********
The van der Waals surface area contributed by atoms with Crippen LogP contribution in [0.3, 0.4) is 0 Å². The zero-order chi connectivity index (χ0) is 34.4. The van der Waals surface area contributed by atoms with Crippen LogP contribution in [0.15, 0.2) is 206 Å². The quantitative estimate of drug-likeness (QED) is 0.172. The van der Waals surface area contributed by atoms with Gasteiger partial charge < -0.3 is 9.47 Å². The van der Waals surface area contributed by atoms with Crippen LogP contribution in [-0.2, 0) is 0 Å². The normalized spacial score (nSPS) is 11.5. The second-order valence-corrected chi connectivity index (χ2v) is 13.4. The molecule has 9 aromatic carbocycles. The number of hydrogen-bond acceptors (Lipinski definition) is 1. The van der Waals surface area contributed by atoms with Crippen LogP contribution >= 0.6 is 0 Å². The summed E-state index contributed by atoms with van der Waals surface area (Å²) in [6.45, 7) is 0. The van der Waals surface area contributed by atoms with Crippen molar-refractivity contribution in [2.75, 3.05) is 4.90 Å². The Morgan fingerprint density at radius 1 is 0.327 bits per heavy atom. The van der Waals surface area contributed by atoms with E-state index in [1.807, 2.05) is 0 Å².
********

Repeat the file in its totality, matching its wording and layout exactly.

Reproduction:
The van der Waals surface area contributed by atoms with Crippen LogP contribution in [0.3, 0.4) is 0 Å². The zero-order chi connectivity index (χ0) is 34.4. The van der Waals surface area contributed by atoms with Crippen LogP contribution in [0.15, 0.2) is 206 Å². The quantitative estimate of drug-likeness (QED) is 0.172. The van der Waals surface area contributed by atoms with Gasteiger partial charge < -0.3 is 9.47 Å². The van der Waals surface area contributed by atoms with Crippen LogP contribution in [-0.2, 0) is 0 Å². The normalized spacial score (nSPS) is 11.5. The second-order valence-corrected chi connectivity index (χ2v) is 13.4. The molecule has 9 aromatic carbocycles. The number of hydrogen-bond acceptors (Lipinski definition) is 1. The van der Waals surface area contributed by atoms with Crippen LogP contribution >= 0.6 is 0 Å². The summed E-state index contributed by atoms with van der Waals surface area (Å²) in [6.45, 7) is 0. The van der Waals surface area contributed by atoms with Crippen molar-refractivity contribution in [2.75, 3.05) is 4.90 Å². The Morgan fingerprint density at radius 1 is 0.327 bits per heavy atom. The van der Waals surface area contributed by atoms with E-state index in [1.807, 2.05) is 0 Å².